Friday, Mar. 13, 9:49 PM
Bhaktivedanta Eco-Village, Karnataka, India
What is it about Friday nights that it finally creeps up on me and bites me – I haven’t written a blog in… a week! And so it goes. This week I’ve actually been quite stingy with my computer time, as I’m on a farm with only enough current for our solar-powered lights… so no charging. I’ve got about 2 hours left on my laptop and hopefully a few more in my camera and iPod. So I won’t waste time.
Of course there are millions of things I’d like to write about the last week (and our hilarious 2 night couchsurf with our rich Brahmin friend in nearby Manipal/Udupi), but tonight as I lay in bed, trying to catch some Zs before another stupendous day on the farm tomorrow – I just had to get up to write about today. It was a Magical day. First, a bit of background: We’re in the hills a couple hours inland from the coast, on another Wwoof farm that is also a Hare Krishna temple, orphanage, village school, wildlife preservation and nature conservatory, Ayurvedic nursery, alternative energy, cow-protection, yoga camp. In short, it’s bliss.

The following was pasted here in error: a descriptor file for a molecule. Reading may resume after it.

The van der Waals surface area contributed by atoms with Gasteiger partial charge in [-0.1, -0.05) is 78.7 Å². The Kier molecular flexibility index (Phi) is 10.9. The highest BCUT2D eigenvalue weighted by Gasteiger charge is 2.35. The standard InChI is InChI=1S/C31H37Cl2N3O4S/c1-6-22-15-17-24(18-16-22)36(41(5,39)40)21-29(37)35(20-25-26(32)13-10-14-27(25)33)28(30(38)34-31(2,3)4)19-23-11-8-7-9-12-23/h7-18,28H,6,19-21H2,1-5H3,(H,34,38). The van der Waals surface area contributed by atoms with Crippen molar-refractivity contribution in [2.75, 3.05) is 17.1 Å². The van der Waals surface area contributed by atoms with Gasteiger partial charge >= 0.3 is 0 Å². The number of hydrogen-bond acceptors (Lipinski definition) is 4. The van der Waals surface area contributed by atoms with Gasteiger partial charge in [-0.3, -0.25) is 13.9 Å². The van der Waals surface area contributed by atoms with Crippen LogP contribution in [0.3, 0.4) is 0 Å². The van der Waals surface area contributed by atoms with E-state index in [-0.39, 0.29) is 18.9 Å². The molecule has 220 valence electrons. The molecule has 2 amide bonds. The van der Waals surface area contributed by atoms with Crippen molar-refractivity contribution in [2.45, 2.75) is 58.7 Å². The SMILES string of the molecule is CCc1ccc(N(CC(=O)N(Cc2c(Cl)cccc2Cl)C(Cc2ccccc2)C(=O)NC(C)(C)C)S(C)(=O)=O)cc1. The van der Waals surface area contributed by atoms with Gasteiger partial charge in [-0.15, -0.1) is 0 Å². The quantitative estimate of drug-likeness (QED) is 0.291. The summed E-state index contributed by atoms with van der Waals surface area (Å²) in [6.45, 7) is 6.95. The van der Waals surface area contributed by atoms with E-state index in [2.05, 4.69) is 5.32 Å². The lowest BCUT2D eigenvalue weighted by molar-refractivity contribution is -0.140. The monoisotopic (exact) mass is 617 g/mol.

I’ve never spent much time with Hare Krishnas, but from what I an tell from this bunch they’re a good bunch. They practice and pray constantly, which is why they built this amazing, beautiful and huge temple, which isn’t just a place of worship but where life happens, from school, eating, celebration, hanging out. In the last week I’ve tended the garden (weeding), worked on the irrigation system and fixing/building dams, hiked through the jungle to swim in waterfalls, and participated in a holiday celebration honoring their lord and also coinciding with the Hindu holiday Holi as well as the full moon. That day (Wednesday the 11th) was actually a blast: We took a break from our gardening to hear a talk about the holiday they were celebrating (and decorating the temple for 24 hours before and throughout the day for the evening’s celebration) by a man Tattba who is a founder of the village and just returned from a year (5 months of which was spent in jail – he was framed) in Cambodia; we attended the ceremony which had a LOT of chanting (like 4 hours), I was invited to meet the deity and when Amy and fellow girl-wwoofer Inga came back to the chant donning beautiful Saris, bindis and jewelry, they found me without shirt pouring substances over 2 golden statues from a conch shell. Many people from nearby villages showed-up for the feast and 3 hours of ‘drama’ performances by all the school children. Wild day… even though we went to bed after midnight we were charged-up with energy. It’s quite a vibrant community, and it gets better every day. In case you’re wondering or concerned about my running off and joining the Hare Krishnas, it’s not like that, but I did enjoy being invited to participate on that very important day, as it’s helped me to better understand the people we’re working with, killing that initial dynamic of us and them, not to mention that now I recognize just about everybody who’s living, working, and being schooled here.